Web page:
Album Reviews | February 19th, 2016
Since his arrival in America from Kiev in 2005, bassist/composer Ark Ovrutski has steadily gained deserved entrance into the NY jazz scene with his intuitive fusion of global musics and their vivid interplay, all of which is on full display on Intersection.
Bill Evans’s imitable “Waltz for Debby” opens Intersection and finds this top-shelf quintet – trombonist Michael Dease, saxophonist Michael Thoms, pianist Helio Alves, percussionist Duduka Da Fonesca and Ovrutski – taking flight in a lyrical, exuberant instrumental ballet. Ovrutski’s inventive arranging propels Wayne Shorter’s “Tom Thumb” into a hybrid of styles that one suspects even Shorter never quite imagined. Protean and mercurial, all the players capture and release their distinctive energies on the challenges of the originals, especially on Fonesca’s Manhattan-in-a-thumbnail “Manhattan Style” and the leader’s expansive “Bolero.” Intersection is beyond doubt the way to hear Ovrutski, but please do yourself the favor of hooking into 2014’s 44:33 and 2010’s vivacious The Sounds of Brazil. More information can be found on Ovrutski here.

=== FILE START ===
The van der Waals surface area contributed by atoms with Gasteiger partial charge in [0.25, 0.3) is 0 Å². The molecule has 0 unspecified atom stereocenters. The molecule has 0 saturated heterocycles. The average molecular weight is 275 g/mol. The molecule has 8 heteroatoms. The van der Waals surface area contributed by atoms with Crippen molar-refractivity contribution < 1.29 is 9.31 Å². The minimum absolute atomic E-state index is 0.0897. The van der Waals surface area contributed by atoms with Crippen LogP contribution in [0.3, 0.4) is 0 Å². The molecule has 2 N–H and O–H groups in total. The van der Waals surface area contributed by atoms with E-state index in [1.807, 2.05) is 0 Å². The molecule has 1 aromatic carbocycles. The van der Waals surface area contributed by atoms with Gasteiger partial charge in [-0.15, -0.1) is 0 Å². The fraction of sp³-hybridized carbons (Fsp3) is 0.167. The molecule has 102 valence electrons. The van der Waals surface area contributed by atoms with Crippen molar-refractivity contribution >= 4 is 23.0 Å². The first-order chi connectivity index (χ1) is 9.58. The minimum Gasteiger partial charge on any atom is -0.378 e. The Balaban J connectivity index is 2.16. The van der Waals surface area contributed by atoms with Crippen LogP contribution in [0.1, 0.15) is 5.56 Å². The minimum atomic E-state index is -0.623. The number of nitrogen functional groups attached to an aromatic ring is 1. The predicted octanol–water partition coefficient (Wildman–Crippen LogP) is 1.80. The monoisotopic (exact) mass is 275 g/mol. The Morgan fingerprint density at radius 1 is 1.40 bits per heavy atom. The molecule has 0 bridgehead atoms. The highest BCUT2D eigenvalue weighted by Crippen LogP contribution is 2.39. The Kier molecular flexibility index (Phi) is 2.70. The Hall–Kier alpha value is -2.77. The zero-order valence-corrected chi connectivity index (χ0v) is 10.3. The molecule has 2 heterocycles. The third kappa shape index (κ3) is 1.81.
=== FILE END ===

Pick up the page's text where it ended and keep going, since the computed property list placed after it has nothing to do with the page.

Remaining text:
– Mike Jurkovic